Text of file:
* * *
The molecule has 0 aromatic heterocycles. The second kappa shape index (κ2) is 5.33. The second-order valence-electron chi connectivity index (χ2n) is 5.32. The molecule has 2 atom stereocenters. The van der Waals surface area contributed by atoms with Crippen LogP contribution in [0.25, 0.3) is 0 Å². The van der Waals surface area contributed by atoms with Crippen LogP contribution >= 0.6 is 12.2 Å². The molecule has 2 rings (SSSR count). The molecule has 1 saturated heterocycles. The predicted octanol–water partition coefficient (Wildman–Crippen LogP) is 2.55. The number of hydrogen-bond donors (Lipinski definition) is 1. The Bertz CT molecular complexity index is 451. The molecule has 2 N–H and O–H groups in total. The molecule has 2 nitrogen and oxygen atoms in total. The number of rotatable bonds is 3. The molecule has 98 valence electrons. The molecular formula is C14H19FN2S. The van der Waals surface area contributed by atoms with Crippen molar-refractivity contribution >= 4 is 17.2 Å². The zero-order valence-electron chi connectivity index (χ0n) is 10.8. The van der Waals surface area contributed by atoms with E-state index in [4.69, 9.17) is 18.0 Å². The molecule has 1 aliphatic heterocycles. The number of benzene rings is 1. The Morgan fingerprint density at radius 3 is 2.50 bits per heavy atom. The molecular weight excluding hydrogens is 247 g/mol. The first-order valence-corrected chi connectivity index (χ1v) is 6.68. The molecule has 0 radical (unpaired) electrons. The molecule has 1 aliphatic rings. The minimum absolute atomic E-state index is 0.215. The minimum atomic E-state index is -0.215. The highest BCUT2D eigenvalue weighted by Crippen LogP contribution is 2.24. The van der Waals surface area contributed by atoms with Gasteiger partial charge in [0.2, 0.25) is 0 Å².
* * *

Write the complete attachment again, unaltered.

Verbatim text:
The molecule has 0 aromatic heterocycles. The second kappa shape index (κ2) is 5.33. The second-order valence-electron chi connectivity index (χ2n) is 5.32. The molecule has 2 atom stereocenters. The van der Waals surface area contributed by atoms with Crippen LogP contribution in [0.25, 0.3) is 0 Å². The van der Waals surface area contributed by atoms with Crippen LogP contribution >= 0.6 is 12.2 Å². The molecule has 2 rings (SSSR count). The molecule has 1 saturated heterocycles. The predicted octanol–water partition coefficient (Wildman–Crippen LogP) is 2.55. The number of hydrogen-bond donors (Lipinski definition) is 1. The Bertz CT molecular complexity index is 451. The molecule has 2 N–H and O–H groups in total. The molecule has 2 nitrogen and oxygen atoms in total. The number of rotatable bonds is 3. The molecule has 98 valence electrons. The molecular formula is C14H19FN2S. The van der Waals surface area contributed by atoms with Crippen molar-refractivity contribution >= 4 is 17.2 Å². The zero-order valence-electron chi connectivity index (χ0n) is 10.8. The van der Waals surface area contributed by atoms with E-state index in [4.69, 9.17) is 18.0 Å². The molecule has 1 aliphatic heterocycles. The number of benzene rings is 1. The Morgan fingerprint density at radius 3 is 2.50 bits per heavy atom. The molecular weight excluding hydrogens is 247 g/mol. The first-order valence-corrected chi connectivity index (χ1v) is 6.68. The molecule has 0 radical (unpaired) electrons. The molecule has 1 aliphatic rings. The minimum absolute atomic E-state index is 0.215. The minimum atomic E-state index is -0.215. The highest BCUT2D eigenvalue weighted by Crippen LogP contribution is 2.24. The van der Waals surface area contributed by atoms with Gasteiger partial charge in [0.2, 0.25) is 0 Å².